X-Rite ColorChecker Passport

Discussion in 'Image Processing' started by Jefenator, Jan 10, 2016.

  1. Jefenator

    Jefenator TalkEmount Top Veteran Subscribing Member

    Nov 23, 2012
    Oregon, USA
    I don't have a very advanced knowledge of fine color adjustments, and am not particularly keen to be going very far down that rabbit hole. Shooting a color card, dragging a DNG file onto an app and choosing the new custom profile in Lightroom [then making it the default], that I can do.
    There are a few colors the A7 seemed to struggle with. The top shot here with Adobe's "Camera Standard" is wrong.
    Last spring I wrestled with HSL to try and get it closer for the online store. Now with the app-generated profile, it's pretty much automatic. Since most of my shooting is to sell glass art, I'm kind of kicking myself for waiting so long to try this.
    If you want to get particular, you can generate a profile for each different light source. (Or even combine two sources for an "all-purpose" profile.) I don't have a proper daylight sample yet (January in Oregon, might take awhile) but the one I made with my tungsten light looks pretty good on landscapes! ("Camera Standard" on top w/ contrast & saturation added, ColorChecker profile w/ no adjustments on bottom.) cc-land.
    I'll try a "daylight" profile as soon as I catch a little sun (easier said than done in Oregon in January). I didn't really get the ColorChecker for landscapes but I have to say, I like this look better than anything else I've gotten in Lightroom, thus far.
    My Canon camera used to render colors somewhat differently than the Sony. After profiling it, it looks like I'll be able to interchange the two more: (Sony on left, Canon on right - exposures adjusted to match.) cup-ccprofile. It's not quite a perfect match, but it's close enough for my slightly color-deficient vision and my online store buyers who don't calibrate their monitors.:)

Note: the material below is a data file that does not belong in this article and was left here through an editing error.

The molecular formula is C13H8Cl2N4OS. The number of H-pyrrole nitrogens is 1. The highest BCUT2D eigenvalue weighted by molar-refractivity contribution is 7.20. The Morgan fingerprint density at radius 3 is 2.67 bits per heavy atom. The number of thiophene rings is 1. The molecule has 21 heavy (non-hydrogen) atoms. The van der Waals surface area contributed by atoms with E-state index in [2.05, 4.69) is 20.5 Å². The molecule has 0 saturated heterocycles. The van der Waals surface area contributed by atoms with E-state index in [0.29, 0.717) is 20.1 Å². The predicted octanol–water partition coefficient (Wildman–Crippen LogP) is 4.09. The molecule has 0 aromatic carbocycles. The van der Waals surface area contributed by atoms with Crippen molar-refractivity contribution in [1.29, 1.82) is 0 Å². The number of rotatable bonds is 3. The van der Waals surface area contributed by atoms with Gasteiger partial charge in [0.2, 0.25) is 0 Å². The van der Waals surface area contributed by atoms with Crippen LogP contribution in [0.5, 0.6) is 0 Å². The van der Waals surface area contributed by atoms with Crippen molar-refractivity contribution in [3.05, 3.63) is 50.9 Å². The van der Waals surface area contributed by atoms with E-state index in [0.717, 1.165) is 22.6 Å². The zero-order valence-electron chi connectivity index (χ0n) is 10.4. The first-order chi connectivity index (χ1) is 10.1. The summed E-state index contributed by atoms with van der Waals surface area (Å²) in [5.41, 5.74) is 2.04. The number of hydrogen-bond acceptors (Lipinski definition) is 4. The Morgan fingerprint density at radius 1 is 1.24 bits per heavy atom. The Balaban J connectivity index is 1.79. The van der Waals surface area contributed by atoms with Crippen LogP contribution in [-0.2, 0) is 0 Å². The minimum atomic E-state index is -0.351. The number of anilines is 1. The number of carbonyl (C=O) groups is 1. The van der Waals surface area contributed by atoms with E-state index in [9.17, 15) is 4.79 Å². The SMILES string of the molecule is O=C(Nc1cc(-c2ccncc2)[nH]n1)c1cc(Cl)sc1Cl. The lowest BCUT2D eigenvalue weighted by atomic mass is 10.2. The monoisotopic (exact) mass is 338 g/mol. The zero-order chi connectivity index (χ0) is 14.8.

There are other systems and techniques for doing this sort of stuff but thus far I'm pretty excited about the ease and the results with this X-Rite "Passport".
  2. addieleman

    addieleman Passionate amateur Subscribing Member

    Nov 13, 2012
    Ad Dieleman
    The X-Rite Colorchecker Passport is very easy to use and works well enough indeed, although I must say I got better results with the X-Rite Colorchecker chart using the free Adobe DNG Profile Editor; cheaper too, but more steps in the process. Especially the reds were difficult to get right, you can see the saturation of that patch change when varying the angle to the light source. I'd never have done profiling, were it not that the Panasonic G1 didn't produce likeable colors with the available profiles in Lightroom/Camera Raw. My A7 benefitted a bit but doesn't really need custom profiling to my taste. When mixing and matching files from two different cameras I readily believe it's an absolute necessity.
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  3. Jefenator

    Jefenator TalkEmount Top Veteran Subscribing Member

    Nov 23, 2012
    Oregon, USA
    Finally got a chance to get a sunlit sample and make a profile from that. Definitely different than the tungsten one.
    Pictured below are: "Adobe Standard", Sunlit Profile, Tungsten Profile
    So... yeah. Apparently multiple profiles are a necessity. There is the option to generate a profile from 2 DNGs for a "one size fits all" profile. I'll probably just keep the "Tungsten" as the default, since I'm most concerned about accuracy for studio product shots. (I also do like the way it makes the daylit scene look like a Canon JPEG. :D  But the correct profile definitely looks more natural.)
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